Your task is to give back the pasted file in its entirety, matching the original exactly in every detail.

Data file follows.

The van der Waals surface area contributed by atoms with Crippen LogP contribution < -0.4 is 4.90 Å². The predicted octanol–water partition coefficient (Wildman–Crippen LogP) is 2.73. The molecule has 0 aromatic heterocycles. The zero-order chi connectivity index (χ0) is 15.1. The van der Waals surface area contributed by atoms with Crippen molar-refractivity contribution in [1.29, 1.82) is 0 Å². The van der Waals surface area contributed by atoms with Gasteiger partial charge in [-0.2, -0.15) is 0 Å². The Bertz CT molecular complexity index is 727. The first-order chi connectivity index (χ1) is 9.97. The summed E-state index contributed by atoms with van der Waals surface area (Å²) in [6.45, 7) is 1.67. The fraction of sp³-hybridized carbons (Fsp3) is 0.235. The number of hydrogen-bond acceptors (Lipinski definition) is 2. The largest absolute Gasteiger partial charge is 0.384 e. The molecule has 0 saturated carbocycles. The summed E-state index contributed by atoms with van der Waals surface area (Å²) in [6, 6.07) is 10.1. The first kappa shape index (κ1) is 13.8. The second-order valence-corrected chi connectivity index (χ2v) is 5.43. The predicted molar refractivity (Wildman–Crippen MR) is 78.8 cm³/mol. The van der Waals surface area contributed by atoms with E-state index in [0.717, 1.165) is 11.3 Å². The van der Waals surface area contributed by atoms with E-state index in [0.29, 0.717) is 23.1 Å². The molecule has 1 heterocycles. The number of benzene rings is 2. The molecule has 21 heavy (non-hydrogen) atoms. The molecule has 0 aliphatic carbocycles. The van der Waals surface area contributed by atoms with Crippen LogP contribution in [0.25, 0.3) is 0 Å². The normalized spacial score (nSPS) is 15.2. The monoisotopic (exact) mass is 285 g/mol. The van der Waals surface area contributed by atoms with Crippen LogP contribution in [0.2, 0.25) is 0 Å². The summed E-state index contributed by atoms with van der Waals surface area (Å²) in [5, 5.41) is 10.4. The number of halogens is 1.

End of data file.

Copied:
The van der Waals surface area contributed by atoms with Crippen LogP contribution < -0.4 is 4.90 Å². The predicted octanol–water partition coefficient (Wildman–Crippen LogP) is 2.73. The molecule has 0 aromatic heterocycles. The zero-order chi connectivity index (χ0) is 15.1. The van der Waals surface area contributed by atoms with Crippen molar-refractivity contribution in [1.29, 1.82) is 0 Å². The van der Waals surface area contributed by atoms with Gasteiger partial charge in [-0.2, -0.15) is 0 Å². The Bertz CT molecular complexity index is 727. The first-order chi connectivity index (χ1) is 9.97. The summed E-state index contributed by atoms with van der Waals surface area (Å²) in [6.45, 7) is 1.67. The fraction of sp³-hybridized carbons (Fsp3) is 0.235. The number of hydrogen-bond acceptors (Lipinski definition) is 2. The largest absolute Gasteiger partial charge is 0.384 e. The molecule has 0 saturated carbocycles. The summed E-state index contributed by atoms with van der Waals surface area (Å²) in [6, 6.07) is 10.1. The first kappa shape index (κ1) is 13.8. The second-order valence-corrected chi connectivity index (χ2v) is 5.43. The predicted molar refractivity (Wildman–Crippen MR) is 78.8 cm³/mol. The van der Waals surface area contributed by atoms with E-state index in [0.717, 1.165) is 11.3 Å². The van der Waals surface area contributed by atoms with E-state index in [0.29, 0.717) is 23.1 Å². The molecule has 1 heterocycles. The number of benzene rings is 2. The molecule has 21 heavy (non-hydrogen) atoms. The molecule has 0 aliphatic carbocycles. The van der Waals surface area contributed by atoms with Crippen LogP contribution in [0.25, 0.3) is 0 Å². The normalized spacial score (nSPS) is 15.2. The monoisotopic (exact) mass is 285 g/mol. The van der Waals surface area contributed by atoms with Crippen LogP contribution in [0.2, 0.25) is 0 Å². The summed E-state index contributed by atoms with van der Waals surface area (Å²) in [5, 5.41) is 10.4. The number of halogens is 1.